Eskom
Eskom. Image by Michael Schwarzenberger from Pixabay

2021 didn’t get off to a good start for South African businesses. With months of lock-downs behind us and no foreseeable end to the restrictions for some time to come, business is taking a knock.

While the pandemic poses a severe risk to the economy, there’s a far more urgent threat. In March of 2021, the embattled CEO of Eskom, Andre de Ruyter, said that load shedding would remain in effect for the next five years.

This leaves businesses asking how they’re supposed to manage their operations with regular power cuts effectively.

In this article, we’ll look at one potential solution – outsourcing. Could handing your customer service function over to a third-party provider in another country be the solution? Let’s find out.

Why Outsourcing Might Work for Your Business

Putting our power woes aside for the minute, using a third-party service provider makes sense at several levels.

Cost-Effectiveness

Running an in-house service department in South Africa can become expensive quickly. Our country has one of the most robust employee support systems in place globally. The average cost for an entry-level consultant is R12 000 per month.

Also, companies must budget for:

  • Costs for annual and sick leave as prescribed by the labor department
  • Training fees
  • Renting space to house the team
  • Providing backup agents
  • Supplying computers, desks, a CRM system, and monitoring performance

Access to Highly Trained Service Professionals

Delivering consistently good customer service is a skill. It requires someone with a positive attitude and genuine empathy for the client. By outsourcing the service function, companies gain access to skilled workers who focus solely on client support, not a burgeoning filing pile.

For companies with highly technical products, trained professionals become even more critical.

Fewer Labor Issues

The labour market in South Africa is a complex one. Having the best intentions doesn’t make any difference if a business inadvertently breaks labour laws.

By outsourcing this function, the responsibility for the team falls on the third-party provider. They’ll have to ensure that they properly manage all the rules and regulations.

Access to a Multilingual Global Team

Many South Africans speak several languages. They do, however, primarily tend to be African-based. For companies wishing to expand internationally, having a multilingual, global team on board might make more sense.

Flexibility

For companies running on a tight budget, the flexibility of increasing or reducing their service team at will is essential. By hiring a third party, companies improve their ability to deal with the ebb and flow of support requests.

Scalability

Building an in-house team takes time. Scaling that team-up can prove challenging. By outsourcing, businesses build the extra capacity that they require at a fraction of the cost.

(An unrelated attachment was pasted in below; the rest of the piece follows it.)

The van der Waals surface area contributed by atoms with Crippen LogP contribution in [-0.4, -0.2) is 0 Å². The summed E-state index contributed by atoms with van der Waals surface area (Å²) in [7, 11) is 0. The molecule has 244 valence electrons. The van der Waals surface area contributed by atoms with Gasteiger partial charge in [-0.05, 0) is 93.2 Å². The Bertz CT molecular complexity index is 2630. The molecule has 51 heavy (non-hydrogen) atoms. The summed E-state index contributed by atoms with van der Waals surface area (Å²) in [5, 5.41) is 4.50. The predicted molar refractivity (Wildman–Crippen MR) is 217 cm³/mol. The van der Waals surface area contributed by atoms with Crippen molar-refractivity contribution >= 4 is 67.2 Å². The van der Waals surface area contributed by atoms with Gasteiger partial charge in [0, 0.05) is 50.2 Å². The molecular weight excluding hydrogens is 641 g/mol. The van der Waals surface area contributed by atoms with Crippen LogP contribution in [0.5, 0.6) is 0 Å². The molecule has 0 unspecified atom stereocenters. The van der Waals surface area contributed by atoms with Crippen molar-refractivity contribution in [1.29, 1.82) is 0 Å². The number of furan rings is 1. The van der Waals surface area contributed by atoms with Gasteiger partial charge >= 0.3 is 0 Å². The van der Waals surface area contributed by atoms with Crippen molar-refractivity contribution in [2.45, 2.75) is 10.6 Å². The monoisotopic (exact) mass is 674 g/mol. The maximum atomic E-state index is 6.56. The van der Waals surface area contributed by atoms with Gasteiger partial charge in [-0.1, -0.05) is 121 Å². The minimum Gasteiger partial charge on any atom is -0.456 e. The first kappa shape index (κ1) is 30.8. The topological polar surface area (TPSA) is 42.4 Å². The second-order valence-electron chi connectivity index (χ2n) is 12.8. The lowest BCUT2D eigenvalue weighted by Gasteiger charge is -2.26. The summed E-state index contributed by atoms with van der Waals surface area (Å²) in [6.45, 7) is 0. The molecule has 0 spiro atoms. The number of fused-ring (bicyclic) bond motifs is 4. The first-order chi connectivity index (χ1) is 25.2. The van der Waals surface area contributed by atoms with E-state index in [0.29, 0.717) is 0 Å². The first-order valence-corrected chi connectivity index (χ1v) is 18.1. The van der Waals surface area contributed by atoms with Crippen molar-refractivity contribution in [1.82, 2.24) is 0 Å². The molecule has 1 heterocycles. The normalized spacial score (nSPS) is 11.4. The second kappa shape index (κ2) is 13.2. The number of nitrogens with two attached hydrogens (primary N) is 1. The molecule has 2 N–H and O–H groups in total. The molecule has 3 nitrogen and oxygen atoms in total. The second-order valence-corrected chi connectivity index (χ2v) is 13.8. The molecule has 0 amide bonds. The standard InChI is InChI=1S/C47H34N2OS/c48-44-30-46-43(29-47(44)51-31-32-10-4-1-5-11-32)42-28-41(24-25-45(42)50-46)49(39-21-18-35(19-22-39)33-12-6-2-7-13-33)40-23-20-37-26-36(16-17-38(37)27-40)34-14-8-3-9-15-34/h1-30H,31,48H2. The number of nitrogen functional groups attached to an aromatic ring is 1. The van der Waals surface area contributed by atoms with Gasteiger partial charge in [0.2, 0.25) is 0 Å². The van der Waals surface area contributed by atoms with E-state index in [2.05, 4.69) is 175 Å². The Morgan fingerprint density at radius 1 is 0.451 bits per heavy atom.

24/7 Support  Despite Eskom

Now let’s look at the elephant in the room – load shedding and how it affects a business’s service capacity. While companies can use backup systems, running generators is costly. Unless businesses are willing to invest in expensive alternative energy sources, they’re at the mercy of Eskom and an ever-increasing petrol price.

For companies not able to change, outsourcing support to a company in another country could prove a simple solution to the Eskom dilemma. They’d need to ensure, naturally, that their primary server had backup power, so it remained accessible. They could, however, run their support lines independently.

Do you think this is taking things a step too far? Let me illustrate the potential frustration your clients might feel by using a personal example.

I needed to query something with SARS and had to hold for about an hour. I was glad when I got through to the consultant, but not for long. When I asked him to check something for me, he could not do so because of load shedding.

It was just the luck of the draw that I went through to one of the remote workers affected by load shedding. I won’t comment on how long it took to get through because that’s par for the course. Having waited so long, however, I did expect to receive an answer.

Picture your clients in a similar situation, and imagine how they’d feel. What if it was your business that dropped the ball like this?

Final Notes

Could outsourcing support to a partner outside South Africa prove a viable answer for businesses affected by load shedding? It might, but companies must perform a careful cost-benefit analysis first.

In an ideal world, we’d keep those jobs in South Africa. Unfortunately, with the current state of the national electricity provider, it may make better financial sense to hire an overseas team.

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